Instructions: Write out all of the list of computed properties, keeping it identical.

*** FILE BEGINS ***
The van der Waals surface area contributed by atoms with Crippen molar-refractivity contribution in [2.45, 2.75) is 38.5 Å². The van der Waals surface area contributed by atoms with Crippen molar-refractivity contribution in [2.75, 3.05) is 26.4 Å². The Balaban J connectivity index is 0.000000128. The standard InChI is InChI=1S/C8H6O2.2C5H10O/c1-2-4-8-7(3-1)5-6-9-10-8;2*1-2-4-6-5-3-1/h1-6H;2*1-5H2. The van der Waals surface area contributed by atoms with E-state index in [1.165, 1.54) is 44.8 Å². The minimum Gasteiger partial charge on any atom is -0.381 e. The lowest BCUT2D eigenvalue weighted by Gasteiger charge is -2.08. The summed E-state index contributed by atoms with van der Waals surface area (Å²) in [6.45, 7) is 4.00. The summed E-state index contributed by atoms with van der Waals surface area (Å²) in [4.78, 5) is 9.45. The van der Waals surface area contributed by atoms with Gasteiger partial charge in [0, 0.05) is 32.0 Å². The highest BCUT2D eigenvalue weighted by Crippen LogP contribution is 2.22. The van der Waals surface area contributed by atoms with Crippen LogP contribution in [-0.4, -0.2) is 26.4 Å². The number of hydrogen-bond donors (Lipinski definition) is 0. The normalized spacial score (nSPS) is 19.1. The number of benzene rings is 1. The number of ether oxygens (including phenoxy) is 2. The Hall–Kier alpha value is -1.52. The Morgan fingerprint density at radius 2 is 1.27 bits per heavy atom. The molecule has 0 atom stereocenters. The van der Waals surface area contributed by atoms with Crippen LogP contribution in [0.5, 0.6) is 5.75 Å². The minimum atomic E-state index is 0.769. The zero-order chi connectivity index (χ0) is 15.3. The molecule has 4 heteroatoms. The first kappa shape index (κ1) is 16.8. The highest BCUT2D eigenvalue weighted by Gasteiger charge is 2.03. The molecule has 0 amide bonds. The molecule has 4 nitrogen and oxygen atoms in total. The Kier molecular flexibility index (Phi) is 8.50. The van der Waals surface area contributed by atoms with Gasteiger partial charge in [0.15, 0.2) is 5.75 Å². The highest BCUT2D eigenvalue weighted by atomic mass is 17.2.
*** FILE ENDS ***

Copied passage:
The van der Waals surface area contributed by atoms with Crippen molar-refractivity contribution in [2.45, 2.75) is 38.5 Å². The van der Waals surface area contributed by atoms with Crippen molar-refractivity contribution in [2.75, 3.05) is 26.4 Å². The Balaban J connectivity index is 0.000000128. The standard InChI is InChI=1S/C8H6O2.2C5H10O/c1-2-4-8-7(3-1)5-6-9-10-8;2*1-2-4-6-5-3-1/h1-6H;2*1-5H2. The van der Waals surface area contributed by atoms with E-state index in [1.165, 1.54) is 44.8 Å². The minimum Gasteiger partial charge on any atom is -0.381 e. The lowest BCUT2D eigenvalue weighted by Gasteiger charge is -2.08. The summed E-state index contributed by atoms with van der Waals surface area (Å²) in [6.45, 7) is 4.00. The summed E-state index contributed by atoms with van der Waals surface area (Å²) in [4.78, 5) is 9.45. The van der Waals surface area contributed by atoms with Gasteiger partial charge in [0, 0.05) is 32.0 Å². The highest BCUT2D eigenvalue weighted by Crippen LogP contribution is 2.22. The van der Waals surface area contributed by atoms with Crippen LogP contribution in [-0.4, -0.2) is 26.4 Å². The number of hydrogen-bond donors (Lipinski definition) is 0. The normalized spacial score (nSPS) is 19.1. The number of benzene rings is 1. The number of ether oxygens (including phenoxy) is 2. The Hall–Kier alpha value is -1.52. The Morgan fingerprint density at radius 2 is 1.27 bits per heavy atom. The molecule has 0 atom stereocenters. The van der Waals surface area contributed by atoms with Crippen LogP contribution in [0.5, 0.6) is 5.75 Å². The minimum atomic E-state index is 0.769. The zero-order chi connectivity index (χ0) is 15.3. The molecule has 4 heteroatoms. The first kappa shape index (κ1) is 16.8. The highest BCUT2D eigenvalue weighted by Gasteiger charge is 2.03. The molecule has 0 amide bonds. The molecule has 4 nitrogen and oxygen atoms in total. The Kier molecular flexibility index (Phi) is 8.50. The van der Waals surface area contributed by atoms with Gasteiger partial charge in [0.15, 0.2) is 5.75 Å². The highest BCUT2D eigenvalue weighted by atomic mass is 17.2.